- Deborah L. B comments on Star Wars: A couple of guesses about ESB. Darth Vader is not Luke's father. This is simply Darth Vader's way of attempting to destroy Luke by hitting at Luke's weakest point. Also, although it appears that Han has gotten the girl (Leia) it won't be that way in Part Three. Why? Think of the three movies as if they were a three act play. Act I introduces all of the characters and sets the stage for all of the action to come. Act II advances the story. Act III concludes the story and ties up all of the loose ends. Now would someone please tell me why Han and Leia decide that they are right for each other? Drama wise it's too soon. My guess is that during the time that Han is missing, Luke and Leia will get to know each other and by the time Han is found Leia will have realized that Han Solo is not the man for her.
- Gayle F apologizes to Roberta R: I appear as the person with foot in mouth. I misremembered an opinion expressed to me months ago and thought you were the person suspected of sending K/S to Gene Roddenberry, perhaps because there does seem to be antagonism between you and some K/S fen (for no reason other than conflicts of belief and personality). I repeated my misconception to only one person, a concerned friend of yours. My apologies for upsetting you.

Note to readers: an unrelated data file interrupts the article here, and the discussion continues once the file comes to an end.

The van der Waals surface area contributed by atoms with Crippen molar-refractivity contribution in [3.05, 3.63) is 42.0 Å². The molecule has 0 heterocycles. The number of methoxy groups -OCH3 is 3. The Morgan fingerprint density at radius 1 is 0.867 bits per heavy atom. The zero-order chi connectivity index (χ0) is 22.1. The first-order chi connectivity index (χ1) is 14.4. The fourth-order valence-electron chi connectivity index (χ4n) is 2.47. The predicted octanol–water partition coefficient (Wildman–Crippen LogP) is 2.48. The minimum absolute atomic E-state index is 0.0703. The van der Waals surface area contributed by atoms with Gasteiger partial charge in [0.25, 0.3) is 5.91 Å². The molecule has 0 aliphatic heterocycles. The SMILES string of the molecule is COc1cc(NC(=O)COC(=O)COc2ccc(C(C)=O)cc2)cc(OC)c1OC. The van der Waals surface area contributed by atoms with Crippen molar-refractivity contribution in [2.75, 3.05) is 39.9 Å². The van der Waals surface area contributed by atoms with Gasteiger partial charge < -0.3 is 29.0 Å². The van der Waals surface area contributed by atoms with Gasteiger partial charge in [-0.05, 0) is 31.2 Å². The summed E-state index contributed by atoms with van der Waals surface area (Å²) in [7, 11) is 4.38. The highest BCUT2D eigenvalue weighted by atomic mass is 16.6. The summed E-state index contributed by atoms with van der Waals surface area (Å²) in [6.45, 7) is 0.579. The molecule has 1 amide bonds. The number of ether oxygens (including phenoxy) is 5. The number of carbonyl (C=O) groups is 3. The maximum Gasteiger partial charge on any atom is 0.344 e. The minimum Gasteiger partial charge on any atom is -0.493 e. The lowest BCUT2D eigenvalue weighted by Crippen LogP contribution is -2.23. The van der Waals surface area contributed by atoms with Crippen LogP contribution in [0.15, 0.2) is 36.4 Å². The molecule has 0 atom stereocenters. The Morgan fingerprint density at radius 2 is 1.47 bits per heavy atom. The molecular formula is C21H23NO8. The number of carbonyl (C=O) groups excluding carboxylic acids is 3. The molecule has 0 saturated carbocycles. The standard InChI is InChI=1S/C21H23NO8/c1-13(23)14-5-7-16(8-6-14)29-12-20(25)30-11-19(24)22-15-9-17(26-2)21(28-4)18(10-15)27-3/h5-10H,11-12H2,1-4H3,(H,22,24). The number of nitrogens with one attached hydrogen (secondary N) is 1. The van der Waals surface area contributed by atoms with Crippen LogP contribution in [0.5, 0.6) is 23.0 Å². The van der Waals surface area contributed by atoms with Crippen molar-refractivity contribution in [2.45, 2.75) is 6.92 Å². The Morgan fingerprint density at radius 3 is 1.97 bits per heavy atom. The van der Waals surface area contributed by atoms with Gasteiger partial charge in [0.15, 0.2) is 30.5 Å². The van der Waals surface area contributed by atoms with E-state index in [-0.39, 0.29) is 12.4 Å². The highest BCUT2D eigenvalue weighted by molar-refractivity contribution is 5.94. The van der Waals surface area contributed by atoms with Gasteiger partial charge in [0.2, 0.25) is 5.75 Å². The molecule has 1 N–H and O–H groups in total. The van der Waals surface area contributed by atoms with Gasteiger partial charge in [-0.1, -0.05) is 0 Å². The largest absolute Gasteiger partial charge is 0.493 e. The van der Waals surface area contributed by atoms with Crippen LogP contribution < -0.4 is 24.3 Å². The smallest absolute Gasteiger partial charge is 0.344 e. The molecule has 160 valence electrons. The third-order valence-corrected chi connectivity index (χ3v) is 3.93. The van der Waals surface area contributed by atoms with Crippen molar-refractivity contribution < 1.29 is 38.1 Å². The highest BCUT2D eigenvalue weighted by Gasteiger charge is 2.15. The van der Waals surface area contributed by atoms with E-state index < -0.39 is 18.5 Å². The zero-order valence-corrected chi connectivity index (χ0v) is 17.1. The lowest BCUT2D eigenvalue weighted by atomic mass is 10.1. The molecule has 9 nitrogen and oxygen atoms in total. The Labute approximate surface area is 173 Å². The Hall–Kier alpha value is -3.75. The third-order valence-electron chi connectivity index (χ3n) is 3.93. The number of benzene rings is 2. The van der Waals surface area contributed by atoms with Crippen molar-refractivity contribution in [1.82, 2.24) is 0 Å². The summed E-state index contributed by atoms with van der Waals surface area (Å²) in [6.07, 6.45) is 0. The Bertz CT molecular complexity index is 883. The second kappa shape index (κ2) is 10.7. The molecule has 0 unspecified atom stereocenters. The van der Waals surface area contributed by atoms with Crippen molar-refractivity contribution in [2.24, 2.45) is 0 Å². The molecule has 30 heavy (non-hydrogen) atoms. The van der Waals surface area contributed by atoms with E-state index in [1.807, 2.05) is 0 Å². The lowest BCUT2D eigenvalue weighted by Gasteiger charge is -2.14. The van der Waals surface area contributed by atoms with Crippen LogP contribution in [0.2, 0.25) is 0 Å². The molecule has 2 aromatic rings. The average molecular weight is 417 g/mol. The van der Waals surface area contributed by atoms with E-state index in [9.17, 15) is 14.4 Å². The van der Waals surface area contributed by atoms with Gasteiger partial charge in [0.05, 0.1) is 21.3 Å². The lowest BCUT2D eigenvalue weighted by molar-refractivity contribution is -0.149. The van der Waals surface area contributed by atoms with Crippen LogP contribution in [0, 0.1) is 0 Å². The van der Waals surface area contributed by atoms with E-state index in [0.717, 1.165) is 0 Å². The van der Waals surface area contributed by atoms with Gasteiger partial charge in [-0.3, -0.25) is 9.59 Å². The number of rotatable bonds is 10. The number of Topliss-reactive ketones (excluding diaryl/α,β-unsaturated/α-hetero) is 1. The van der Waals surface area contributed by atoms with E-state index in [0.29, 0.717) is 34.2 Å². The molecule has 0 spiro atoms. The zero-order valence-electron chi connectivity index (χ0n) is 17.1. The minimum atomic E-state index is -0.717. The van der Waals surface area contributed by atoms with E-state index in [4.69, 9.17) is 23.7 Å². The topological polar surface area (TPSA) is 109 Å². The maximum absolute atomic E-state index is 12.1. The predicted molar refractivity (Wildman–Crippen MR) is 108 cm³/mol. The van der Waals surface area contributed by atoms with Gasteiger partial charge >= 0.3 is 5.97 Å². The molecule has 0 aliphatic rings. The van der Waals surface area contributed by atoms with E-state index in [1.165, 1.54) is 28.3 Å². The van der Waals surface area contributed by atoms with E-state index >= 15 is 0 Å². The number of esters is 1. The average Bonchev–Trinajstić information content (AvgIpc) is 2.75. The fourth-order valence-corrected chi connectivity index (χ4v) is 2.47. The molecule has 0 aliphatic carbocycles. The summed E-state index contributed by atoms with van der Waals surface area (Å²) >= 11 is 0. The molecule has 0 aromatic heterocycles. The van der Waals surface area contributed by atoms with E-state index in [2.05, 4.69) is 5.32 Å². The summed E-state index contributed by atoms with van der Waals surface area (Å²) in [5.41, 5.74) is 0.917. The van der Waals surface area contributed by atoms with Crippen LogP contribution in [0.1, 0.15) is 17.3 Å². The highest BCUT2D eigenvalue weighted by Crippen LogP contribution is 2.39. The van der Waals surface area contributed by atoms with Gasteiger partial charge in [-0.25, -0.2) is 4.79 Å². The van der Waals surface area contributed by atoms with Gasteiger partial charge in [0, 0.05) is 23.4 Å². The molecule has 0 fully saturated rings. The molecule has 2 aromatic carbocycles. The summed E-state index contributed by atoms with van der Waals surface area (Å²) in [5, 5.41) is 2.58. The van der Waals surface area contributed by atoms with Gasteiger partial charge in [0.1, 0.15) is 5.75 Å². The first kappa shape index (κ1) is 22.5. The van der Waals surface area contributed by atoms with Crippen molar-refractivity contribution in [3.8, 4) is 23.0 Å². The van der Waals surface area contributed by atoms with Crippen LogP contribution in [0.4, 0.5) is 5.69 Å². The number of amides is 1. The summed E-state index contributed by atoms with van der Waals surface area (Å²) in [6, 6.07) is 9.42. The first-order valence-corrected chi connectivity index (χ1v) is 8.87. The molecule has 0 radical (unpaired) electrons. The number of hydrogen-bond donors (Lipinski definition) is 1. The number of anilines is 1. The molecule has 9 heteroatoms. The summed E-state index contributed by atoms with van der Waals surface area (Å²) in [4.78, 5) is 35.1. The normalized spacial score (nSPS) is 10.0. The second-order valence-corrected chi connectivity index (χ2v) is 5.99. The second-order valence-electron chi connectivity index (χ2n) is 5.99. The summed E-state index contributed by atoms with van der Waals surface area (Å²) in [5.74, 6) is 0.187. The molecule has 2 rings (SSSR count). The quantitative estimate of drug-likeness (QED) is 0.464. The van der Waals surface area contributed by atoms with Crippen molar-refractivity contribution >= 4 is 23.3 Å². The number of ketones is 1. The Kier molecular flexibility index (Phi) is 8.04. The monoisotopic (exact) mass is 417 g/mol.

- Patricia B comments on the movie: Certainly it could have been better and I do not deny its flaws (primarily a weak script containing too much V'ger and not enough character interaction); but, on the whole, I have felt it was well worth my money all of the 23 times I have seen it so far.
- Cecilia and Lucille S write a letter about the sort of K/S they enjoy: We have read opinions on the K/S relationship. We believe the best K/S zine was by Susan K. James & Carol Frisbie. It was called Nightvisions. We wish other Trek writers would write these type of zines. We also like the fanzine from Canada called Inter Com. It has a different kind of K/S. It has Kirk as a female. They took it from the episode Turnabout Intruder. That is the kind of K/S we like. So please, all those K/S writers out there—please start writing these type of novels and stories we have mentioned.